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(Huffington Post)   Student charged with an honor code violation for "intimidating" her rapist by speaking publicly   (huffingtonpost.com) divider line 1268
    More: Sick, Chapel Hill, honor code, sex crimes, Office of Civil Rights, Amherst College, art fair, U.S. Department of Education, graduate students  
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28393 clicks; posted to Main » on 25 Feb 2013 at 10:17 PM (1 year ago)   |  Favorite    |   share:  Share on Twitter share via Email Share on Facebook   more»



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2013-02-26 03:36:19 AM

doglover: Abacus9: From my experience, college is completely different from real life when it comes to rape.

Who the hell did you hang out with? The Crips?


No (but somewhat coincidentally, some of the disabled guys in our dorm would jokingly call themselves that). I'm talking about just regular students: some football players, some fraternity guys, and one paramedic to be specific. And I didn't hang out with them, I happened to live in the same dorm. The friends I hung out with didn't share the attitude. In fact, most of the girls I knew were victims on at least one occasion. It did wonders for their self-esteem. By which I mean depression and anxiety meds.
 
2013-02-26 03:38:20 AM

Jesda: Ahh, rape. derp. Feminists  Jesda loves it as much as right wingnuts love war.


Fixed. *
 
2013-02-26 03:38:46 AM
Yeah, I've see just the opposite. When there's a rape in the community, suddenly no girls are walking alone and there's a lot more tension in the air. The shadows are lit up a little brighter and there's a few more guys just kind of wandering campus with things in the pockets we'll not ask about but probably shouldn't be on campus.

That's been my experience.
 
2013-02-26 03:41:11 AM

evaned: In the context where I originally brought that up, I was in some sense talking about one specific trial. Yes, I was talking about why it's polarizing, but my argument was that part of the reason it's polarizing is because there seems to be a lot less physical evidence to judge cases by. And that's a statement about each individual case, not all of them, because you have to judge each case as it comes up.


Fair enough.
 
2013-02-26 03:43:00 AM

doglover: Yeah, I've see just the opposite. When there's a rape in the community, suddenly no girls are walking alone and there's a lot more tension in the air. The shadows are lit up a little brighter and there's a few more guys just kind of wandering campus with things in the pockets we'll not ask about but probably shouldn't be on campus.

That's been my experience.


What kind of rape are you talking about? Stranger rape where someone's room gets broken into or they get attacked while walking around? Because that's not at all how people react to rape where the victim knows her rapist and that's the vast majority of rapes.
 
2013-02-26 03:44:13 AM

Genevieve Marie: evaned: I understand that you probably were using hyperbole and, if asked, would acknowledge the problem of prison sentences. At the same time, I bet you'd have jumped on someone who appeared to be semi-sincerely trying to downplay how bad of a crime rape is.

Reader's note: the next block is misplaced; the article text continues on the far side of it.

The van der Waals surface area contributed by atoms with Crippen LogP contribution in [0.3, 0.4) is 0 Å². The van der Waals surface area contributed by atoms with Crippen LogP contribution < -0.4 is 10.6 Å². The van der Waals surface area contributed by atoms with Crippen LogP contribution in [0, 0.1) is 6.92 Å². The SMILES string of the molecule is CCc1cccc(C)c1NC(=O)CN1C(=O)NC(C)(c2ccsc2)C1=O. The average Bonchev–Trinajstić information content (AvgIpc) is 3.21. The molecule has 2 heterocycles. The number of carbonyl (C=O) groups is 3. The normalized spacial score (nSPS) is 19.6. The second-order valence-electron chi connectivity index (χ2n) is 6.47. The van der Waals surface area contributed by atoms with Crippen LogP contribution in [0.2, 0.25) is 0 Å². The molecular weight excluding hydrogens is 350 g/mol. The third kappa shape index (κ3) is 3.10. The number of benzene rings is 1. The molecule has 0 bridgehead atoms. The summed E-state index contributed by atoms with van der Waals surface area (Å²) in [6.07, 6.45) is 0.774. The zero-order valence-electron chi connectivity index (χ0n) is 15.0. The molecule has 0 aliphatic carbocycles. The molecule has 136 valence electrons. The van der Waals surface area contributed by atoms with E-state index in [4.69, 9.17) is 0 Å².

Yes, but do you not get why it gets INCREDIBLY frustrating to have the "Well men can face false accusations of rape, and that's horrible and wrong" discussion in every single thread about rape, like that's relevant to the topic at hand and a totally logical thing to bring up in discussion? It almost without fail gets brought up as the corollary to stories about women being raped. "Oh yes, but men can be ACCUSED of rape, so that's something that we need to take into consideration in this story."

It is always a derailing tactic. It always implies that the woman in question is lying. And it happens no matter who the victim is, who the perpetrator is or what the facts of the article are and it happens on stories where the accused has not even been charged with a crime. Where all the victim is doing is speaking about their experience.

So yes, forgive me for not taking the conversational thread about how terrible false accusations can be seriously, but I'm done allowing that to become the focus of a thread about rape. Next time a story from the innocence project crops up about a wrongful conviction, I will be all over that too, and I'll be more than happy to criticize the justice system and how the case was handled and I'll be completely on the side of the man whose rights were trampled on- I always am. (And generally, the man in question is a low income black man. Not a middle class university student.) That discussion will be totally relevant in that thread and I'll be happy to have it.

But in this one? A story about the systemic cover up by a university of the reported rapes of 65 students? Any "But what about the men" discussion in this thread is bullshiat and should be recognized as such.


yes, well said
 
2013-02-26 03:45:02 AM

Genevieve Marie: But in this one? A story about the systemic cover up by a university of the reported rapes of 65 students? Any "But what about the men" discussion in this thread is bullshiat and should be recognized as such.


There are days I wish that I had never even heard the term "concern troll."

Like with "anti-rape," there are terms the existence of which imply the need of same, and it's really depressing to contemplate why we even need words for such concepts.
 
2013-02-26 03:48:02 AM

Kazan: White Southern Men like Rape. More at 11


FTFY